Mission, Vision, and History
Causa Justa :: Just Cause builds grassroots power and leadership to create strong, equitable communities. Born through mergers between Black organizations and Latino organizations, we build bridges of solidarity between working class communities. Through rights-based services, policy campaigns, civic engagement, and direct action, we improve conditions in our neighborhoods in the San Francisco Bay Area, and contribute to building the larger multi-racial, multi-generational movement needed for fundamental change.
Causa Justa :: Just Cause envisions equal rights for people of color, immigrants, women, and all oppressed and exploited people. We envision an end to racism, and want to build a society based on self-determination, social justice, and solidarity.
We envision a future without displacement through real estate speculation and forced migration. We envision a society where housing is a human right and all families thrive.
We envision a future where corporate control is replaced by an economy run by the people and for the people, and political power is in the hands of those who need change the most.
We envision a restoration of balance between humans and nature, and an end to ecological plunder.
We believe that bringing together Black and Latino people is a crucial part of building a multi-racial people’s movement in the US that contributes to a global movement for liberation.
In 2010, CJJC emerged from the strategic collaboration of two powerful organizations: St. Peter’s Housing Committee and Just Cause Oakland. These two organizations represented more than 30 years combined experience working toward housing and racial justice for African Americans and Latinos. As of 2015, we have now also merged People Organized to Win Employment Rights (POWER) in to our organization, expanding our issue and geographic reach even further. With offices in East and West Oakland and in San Francisco’s Mission and Bayview neighborhoods, we are a force for justice and unity among Black and Brown communities.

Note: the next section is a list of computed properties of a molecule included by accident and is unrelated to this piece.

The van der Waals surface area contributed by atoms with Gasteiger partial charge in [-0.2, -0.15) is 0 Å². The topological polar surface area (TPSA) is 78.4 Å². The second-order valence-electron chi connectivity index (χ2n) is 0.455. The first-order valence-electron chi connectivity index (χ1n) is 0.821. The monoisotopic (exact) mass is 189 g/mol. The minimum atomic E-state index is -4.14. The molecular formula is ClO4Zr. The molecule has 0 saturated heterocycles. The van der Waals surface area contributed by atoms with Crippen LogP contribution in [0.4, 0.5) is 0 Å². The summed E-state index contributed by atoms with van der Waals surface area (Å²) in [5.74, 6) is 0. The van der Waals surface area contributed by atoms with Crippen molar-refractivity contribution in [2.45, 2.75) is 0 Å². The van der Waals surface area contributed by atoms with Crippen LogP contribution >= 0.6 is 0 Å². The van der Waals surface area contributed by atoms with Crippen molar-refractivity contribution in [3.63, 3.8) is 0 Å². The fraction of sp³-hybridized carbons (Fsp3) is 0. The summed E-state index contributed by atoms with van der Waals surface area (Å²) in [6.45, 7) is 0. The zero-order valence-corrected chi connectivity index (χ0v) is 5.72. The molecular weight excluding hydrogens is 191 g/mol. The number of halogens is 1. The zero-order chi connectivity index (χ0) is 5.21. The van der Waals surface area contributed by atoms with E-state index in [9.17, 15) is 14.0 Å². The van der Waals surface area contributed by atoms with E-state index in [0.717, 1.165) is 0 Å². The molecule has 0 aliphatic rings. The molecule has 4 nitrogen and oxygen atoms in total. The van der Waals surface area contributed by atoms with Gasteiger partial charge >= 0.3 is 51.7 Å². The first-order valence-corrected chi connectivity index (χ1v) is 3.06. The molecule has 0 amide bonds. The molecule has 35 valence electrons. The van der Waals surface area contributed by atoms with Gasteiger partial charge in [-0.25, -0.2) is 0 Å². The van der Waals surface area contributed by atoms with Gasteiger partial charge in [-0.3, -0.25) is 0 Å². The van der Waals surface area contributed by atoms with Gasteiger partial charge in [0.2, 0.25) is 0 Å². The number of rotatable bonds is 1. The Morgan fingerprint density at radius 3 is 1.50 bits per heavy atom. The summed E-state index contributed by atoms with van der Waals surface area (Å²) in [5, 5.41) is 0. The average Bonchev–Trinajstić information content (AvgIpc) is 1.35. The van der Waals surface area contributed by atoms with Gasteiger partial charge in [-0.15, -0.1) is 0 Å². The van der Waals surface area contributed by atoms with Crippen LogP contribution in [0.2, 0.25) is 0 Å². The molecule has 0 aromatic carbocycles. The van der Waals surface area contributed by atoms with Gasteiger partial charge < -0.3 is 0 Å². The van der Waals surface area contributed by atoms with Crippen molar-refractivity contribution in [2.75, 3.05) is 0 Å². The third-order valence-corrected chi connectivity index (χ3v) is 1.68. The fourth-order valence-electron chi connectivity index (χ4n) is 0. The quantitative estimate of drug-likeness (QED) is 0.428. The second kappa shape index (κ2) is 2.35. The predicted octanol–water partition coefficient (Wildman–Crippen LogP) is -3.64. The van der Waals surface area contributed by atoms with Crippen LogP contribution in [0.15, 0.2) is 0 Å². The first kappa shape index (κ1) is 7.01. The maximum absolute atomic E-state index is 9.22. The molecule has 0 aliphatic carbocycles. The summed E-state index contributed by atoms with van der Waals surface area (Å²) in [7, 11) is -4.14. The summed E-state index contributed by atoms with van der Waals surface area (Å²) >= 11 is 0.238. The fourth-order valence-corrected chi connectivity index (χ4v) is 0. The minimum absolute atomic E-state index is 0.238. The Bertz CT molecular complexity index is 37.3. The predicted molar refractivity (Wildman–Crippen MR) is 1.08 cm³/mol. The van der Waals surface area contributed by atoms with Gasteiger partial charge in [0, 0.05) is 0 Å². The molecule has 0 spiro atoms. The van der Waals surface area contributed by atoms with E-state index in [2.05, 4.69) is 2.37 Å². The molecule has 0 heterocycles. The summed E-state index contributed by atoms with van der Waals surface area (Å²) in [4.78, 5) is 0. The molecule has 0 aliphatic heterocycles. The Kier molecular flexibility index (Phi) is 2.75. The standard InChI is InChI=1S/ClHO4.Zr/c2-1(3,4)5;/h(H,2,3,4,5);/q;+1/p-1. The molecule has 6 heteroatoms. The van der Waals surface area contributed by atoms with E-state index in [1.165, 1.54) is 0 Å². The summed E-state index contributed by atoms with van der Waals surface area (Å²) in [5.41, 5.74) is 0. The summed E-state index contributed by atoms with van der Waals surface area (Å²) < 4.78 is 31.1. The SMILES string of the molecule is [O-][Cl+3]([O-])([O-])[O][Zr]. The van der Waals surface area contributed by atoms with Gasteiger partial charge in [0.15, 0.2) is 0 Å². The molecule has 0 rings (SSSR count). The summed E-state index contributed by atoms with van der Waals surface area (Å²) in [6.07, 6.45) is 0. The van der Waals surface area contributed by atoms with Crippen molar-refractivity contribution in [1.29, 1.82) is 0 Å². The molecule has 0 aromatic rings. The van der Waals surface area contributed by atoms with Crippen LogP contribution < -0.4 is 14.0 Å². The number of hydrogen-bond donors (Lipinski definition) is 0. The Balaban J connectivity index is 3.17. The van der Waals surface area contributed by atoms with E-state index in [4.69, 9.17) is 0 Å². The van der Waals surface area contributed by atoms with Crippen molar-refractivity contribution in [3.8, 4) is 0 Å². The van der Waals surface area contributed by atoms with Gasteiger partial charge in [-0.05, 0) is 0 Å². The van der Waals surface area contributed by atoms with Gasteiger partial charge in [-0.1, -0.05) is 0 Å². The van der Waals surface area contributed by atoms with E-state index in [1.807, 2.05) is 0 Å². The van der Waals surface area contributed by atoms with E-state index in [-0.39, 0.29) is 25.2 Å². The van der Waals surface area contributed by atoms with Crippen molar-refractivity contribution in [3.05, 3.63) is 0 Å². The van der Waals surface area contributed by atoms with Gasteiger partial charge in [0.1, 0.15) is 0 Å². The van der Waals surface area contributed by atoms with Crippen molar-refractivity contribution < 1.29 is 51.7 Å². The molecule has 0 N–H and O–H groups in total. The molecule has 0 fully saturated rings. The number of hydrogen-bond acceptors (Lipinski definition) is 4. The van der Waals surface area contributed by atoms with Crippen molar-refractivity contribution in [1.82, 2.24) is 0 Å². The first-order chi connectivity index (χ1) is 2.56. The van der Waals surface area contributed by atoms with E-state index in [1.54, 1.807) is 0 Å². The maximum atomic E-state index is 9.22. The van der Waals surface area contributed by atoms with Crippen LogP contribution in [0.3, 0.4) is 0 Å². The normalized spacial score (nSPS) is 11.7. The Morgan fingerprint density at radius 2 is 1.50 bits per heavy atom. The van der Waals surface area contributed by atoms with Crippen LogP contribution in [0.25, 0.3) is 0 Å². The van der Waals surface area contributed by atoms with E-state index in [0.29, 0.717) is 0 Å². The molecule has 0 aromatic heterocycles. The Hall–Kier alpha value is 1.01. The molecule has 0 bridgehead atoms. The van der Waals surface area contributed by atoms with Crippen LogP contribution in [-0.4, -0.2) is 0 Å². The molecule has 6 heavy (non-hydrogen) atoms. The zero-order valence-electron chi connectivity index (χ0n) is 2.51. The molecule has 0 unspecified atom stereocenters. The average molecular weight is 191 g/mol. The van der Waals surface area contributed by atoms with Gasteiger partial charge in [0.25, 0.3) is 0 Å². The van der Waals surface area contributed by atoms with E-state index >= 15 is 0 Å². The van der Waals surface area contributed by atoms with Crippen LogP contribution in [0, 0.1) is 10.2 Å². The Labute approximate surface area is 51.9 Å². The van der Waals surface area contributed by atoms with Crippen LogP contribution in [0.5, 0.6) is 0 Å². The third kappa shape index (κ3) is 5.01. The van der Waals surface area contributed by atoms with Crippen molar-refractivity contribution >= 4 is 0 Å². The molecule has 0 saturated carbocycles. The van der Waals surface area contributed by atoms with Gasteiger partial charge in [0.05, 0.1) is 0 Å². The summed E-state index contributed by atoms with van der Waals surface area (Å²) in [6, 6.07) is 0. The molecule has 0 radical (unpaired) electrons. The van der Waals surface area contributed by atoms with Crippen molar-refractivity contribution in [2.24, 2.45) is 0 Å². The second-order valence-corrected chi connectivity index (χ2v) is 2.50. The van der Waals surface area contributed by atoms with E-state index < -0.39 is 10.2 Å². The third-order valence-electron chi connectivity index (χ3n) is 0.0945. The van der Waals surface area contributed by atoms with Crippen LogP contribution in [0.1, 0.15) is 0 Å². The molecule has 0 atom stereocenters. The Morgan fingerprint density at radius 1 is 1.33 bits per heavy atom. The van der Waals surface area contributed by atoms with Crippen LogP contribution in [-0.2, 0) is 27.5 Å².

Over the past five years, CJJC has brought together thousands of Latino and Black residents of San Francisco and Oakland to fight for housing and immigrants rights. The organization successfully passed over a dozen tenants rights ordinances in our two cities. We have fought deportations of our immigrant communities, winning sanctuary city status in both cities and later helping to get motions passed by both counties pledging due process and not to cooperate with ICE on immigration holds.
Our tenants rights clinics have served more than 1,000 tenants each year, stopping hundreds of evictions in their tracks, preventing rent increases, and forcing landlords to do needed repairs. We ran foreclosure clinics as well, fighting back big banks and winning reprieve for dozens of homeowners.
Causa Justa :: Just Cause is now the product of three different grassroots organizations. Below is a brief summary of the history of each:
St. Peter’s Housing Committee